#### Ordered Pairs

An ordered pair is a pair of numbers in a specific order. For example, (1, 2) and (- 4, 12) are ordered pairs. The order of the two numbers is important: (1, 2) is **not** equivalent to (2, 1) -- (1, 2)≠(2, 1).

#### Using Ordered Pairs to Represent Variables

Ordered pairs are often used to represent two variables. When we write (*x*, *y*) = (7, - 2), we mean *x* = 7 and *y* = - 2. The number which corresponds to the value of *x* is called the x-coordinate and the number which corresponds to the value of *y* is called the y-coordinate.

*Example 1.* If (*x*, *y*) = (- 1, 4), what is the value of 3*x* + 2*y* - 4 ?

3*x* + 2*y* - 4 = 3(- 1) + 2(4) - 4 = - 3 + 8 - 4 = 1

*Example 2.* Which of the following ordered pairs (*x*, *y*) are solutions to the equation - 6 = 1 ? {(4, 1),(5, 2),(- 3, 1),(- 3, -1),(1, 4)}

(*x*, *y*) = (4, 1): -6 = - 6 = 7 - 6 = 1. Solution.

(*x*, *y*) = (5, 2): -6 = -6 = -6 = - ≠1. Not a solution.

(*x*, *y*) = (- 3, 1): -6 = -6 = - 7 - 6 = - 13≠1. Not a solution.

(*x*, *y*) = (- 3, - 1): -6 = - 6 = 7 - 6 = 1. Solution.

(*x*, *y*) = (1, 4): -6 = -6 = -6 = - ≠1. Not a solution.

Thus, {(4, 1),(- 3, -1)} are solutions to - 6 = 1.

#### Graphing Ordered Pairs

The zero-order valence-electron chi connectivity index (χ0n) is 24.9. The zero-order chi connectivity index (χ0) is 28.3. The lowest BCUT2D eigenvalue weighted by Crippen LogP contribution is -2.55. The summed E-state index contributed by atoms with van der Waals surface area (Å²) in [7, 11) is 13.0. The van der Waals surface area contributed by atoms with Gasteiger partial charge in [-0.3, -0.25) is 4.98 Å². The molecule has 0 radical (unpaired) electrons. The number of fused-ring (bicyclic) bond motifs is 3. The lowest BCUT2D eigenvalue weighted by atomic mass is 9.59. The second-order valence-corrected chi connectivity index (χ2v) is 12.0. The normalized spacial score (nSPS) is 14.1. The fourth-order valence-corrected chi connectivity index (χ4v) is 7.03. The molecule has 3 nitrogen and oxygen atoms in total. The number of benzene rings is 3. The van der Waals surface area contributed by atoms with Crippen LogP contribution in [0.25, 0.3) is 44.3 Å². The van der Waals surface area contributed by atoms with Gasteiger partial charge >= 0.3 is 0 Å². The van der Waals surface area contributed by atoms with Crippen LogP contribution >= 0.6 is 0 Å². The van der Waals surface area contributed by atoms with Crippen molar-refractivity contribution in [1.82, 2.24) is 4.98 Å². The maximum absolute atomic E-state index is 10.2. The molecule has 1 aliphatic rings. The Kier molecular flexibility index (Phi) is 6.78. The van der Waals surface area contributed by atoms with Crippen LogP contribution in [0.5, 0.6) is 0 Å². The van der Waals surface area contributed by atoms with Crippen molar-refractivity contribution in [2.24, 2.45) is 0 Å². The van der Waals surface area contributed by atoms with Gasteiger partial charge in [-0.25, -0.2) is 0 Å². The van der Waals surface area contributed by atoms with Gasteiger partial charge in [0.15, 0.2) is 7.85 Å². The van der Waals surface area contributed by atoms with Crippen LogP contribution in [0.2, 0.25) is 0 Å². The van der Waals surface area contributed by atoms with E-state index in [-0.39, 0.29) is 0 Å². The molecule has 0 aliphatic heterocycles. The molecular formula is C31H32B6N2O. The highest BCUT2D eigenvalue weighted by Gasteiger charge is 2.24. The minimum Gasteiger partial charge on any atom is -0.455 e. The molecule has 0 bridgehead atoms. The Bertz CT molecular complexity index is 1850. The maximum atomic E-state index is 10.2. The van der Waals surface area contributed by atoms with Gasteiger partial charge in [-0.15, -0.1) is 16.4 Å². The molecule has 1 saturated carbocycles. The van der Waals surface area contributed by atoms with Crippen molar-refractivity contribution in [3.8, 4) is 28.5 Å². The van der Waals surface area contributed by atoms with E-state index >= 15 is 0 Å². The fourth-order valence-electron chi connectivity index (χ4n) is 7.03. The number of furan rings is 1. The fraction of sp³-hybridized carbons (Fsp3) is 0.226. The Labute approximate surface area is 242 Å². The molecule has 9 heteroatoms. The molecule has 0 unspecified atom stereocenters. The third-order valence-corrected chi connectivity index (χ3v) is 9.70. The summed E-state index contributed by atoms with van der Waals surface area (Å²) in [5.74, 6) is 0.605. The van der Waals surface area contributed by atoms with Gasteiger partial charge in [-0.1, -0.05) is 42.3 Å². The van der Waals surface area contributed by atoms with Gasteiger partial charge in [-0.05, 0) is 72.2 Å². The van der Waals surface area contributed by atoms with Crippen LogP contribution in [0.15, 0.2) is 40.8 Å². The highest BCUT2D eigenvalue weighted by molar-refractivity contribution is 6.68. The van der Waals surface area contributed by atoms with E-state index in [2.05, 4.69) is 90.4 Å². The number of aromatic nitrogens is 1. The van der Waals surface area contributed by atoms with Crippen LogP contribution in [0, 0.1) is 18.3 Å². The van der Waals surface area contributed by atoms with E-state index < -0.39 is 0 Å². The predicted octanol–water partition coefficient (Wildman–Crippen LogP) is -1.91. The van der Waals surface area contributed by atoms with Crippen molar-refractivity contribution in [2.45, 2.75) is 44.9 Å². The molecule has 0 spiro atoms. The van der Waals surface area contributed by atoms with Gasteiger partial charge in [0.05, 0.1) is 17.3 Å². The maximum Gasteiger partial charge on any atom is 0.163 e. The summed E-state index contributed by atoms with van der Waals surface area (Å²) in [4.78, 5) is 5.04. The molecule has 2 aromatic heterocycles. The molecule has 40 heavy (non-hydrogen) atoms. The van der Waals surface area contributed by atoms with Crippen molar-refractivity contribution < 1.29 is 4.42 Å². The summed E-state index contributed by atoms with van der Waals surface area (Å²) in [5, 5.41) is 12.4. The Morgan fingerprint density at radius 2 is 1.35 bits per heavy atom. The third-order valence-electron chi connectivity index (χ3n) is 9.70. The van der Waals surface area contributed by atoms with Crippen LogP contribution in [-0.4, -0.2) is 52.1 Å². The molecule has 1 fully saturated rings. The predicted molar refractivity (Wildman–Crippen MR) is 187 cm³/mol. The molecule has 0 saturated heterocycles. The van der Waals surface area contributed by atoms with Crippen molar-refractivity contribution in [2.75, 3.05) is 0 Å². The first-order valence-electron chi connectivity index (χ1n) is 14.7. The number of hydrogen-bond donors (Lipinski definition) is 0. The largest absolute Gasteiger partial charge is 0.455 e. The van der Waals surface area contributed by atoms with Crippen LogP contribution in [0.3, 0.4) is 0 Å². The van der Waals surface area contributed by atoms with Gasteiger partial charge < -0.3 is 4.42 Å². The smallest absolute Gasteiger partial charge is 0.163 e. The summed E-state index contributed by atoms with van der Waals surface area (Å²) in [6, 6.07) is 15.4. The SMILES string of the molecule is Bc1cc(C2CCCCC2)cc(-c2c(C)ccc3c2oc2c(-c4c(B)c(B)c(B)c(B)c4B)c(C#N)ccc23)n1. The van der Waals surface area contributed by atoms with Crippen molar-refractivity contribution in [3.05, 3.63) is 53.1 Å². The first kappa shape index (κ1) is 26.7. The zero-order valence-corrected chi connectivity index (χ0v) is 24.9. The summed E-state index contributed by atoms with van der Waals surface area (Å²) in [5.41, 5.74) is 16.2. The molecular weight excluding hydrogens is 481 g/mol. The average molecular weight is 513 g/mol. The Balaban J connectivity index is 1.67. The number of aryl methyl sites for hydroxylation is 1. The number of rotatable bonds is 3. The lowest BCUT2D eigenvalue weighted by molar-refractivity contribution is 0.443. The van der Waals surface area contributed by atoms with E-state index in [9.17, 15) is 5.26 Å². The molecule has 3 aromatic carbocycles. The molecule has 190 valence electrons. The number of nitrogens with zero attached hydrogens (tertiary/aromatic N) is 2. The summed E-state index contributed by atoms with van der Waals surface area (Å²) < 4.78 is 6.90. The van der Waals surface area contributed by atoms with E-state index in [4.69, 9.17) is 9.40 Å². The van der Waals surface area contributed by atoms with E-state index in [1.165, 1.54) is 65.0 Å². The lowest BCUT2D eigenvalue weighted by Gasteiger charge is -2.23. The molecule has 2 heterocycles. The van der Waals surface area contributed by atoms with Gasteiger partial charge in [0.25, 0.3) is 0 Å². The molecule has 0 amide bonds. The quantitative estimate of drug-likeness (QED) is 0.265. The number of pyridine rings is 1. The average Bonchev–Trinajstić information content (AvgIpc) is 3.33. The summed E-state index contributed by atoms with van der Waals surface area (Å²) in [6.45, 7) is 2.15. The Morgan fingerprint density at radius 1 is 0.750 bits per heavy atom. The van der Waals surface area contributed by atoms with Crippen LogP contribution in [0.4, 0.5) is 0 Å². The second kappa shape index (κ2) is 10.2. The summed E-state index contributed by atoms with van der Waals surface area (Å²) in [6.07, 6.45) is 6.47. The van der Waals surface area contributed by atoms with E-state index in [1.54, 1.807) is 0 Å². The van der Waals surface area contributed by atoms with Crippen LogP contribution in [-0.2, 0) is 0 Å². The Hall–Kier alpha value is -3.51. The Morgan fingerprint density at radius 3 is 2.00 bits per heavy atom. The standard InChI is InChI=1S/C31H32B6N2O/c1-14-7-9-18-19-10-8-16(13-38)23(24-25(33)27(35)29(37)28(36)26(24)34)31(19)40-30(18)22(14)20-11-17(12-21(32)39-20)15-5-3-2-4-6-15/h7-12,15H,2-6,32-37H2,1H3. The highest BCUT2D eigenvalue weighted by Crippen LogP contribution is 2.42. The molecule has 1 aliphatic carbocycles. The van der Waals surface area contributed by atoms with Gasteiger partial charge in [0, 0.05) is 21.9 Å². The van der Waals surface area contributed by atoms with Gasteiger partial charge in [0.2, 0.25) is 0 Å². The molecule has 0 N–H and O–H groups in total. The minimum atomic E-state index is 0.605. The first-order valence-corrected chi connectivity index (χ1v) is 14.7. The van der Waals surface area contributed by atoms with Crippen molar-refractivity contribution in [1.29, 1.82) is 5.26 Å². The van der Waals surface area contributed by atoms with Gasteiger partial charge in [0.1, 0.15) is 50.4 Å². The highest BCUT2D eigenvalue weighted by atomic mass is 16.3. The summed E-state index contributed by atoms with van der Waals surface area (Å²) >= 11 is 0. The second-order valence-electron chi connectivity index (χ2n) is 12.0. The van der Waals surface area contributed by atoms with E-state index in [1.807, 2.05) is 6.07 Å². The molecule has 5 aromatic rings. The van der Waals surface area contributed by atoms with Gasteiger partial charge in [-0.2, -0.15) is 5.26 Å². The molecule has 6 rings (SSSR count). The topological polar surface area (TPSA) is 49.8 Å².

We have graphed values on the number line in pre- algebra and in earlier chapters of algebra. However, we can only graph points of one variable on the number line; thus, we need a 2-dimensional (2 variable) way of representing points -- the xy-graph:

xy-graph

The horizontal axis, called the x-axis, represents values of

*x*, and the vertical axis, called the y-axis, represents values of

*y*. From now on, the word "graph" will refer to the

*xy*-graph, unless specified otherwise.

To graph a point on the *xy*-graph, first find the *x*-coordinate on the *x*-axis. Then move up on the graph the number of spaces which is equal to the *y*-coordinate (or move down if the *y*-coordinate is negative). For example, to graph (2, 3), find 2 on the *x*-axis. Then move up 3 spaces. To graph (- 2, 1), find -2 on the *x*-axis, then move up 1 space. To graph (1.5, - 1), find 1.5 on the *x*-axis, then move *down*1 space:

Graphs of Three Points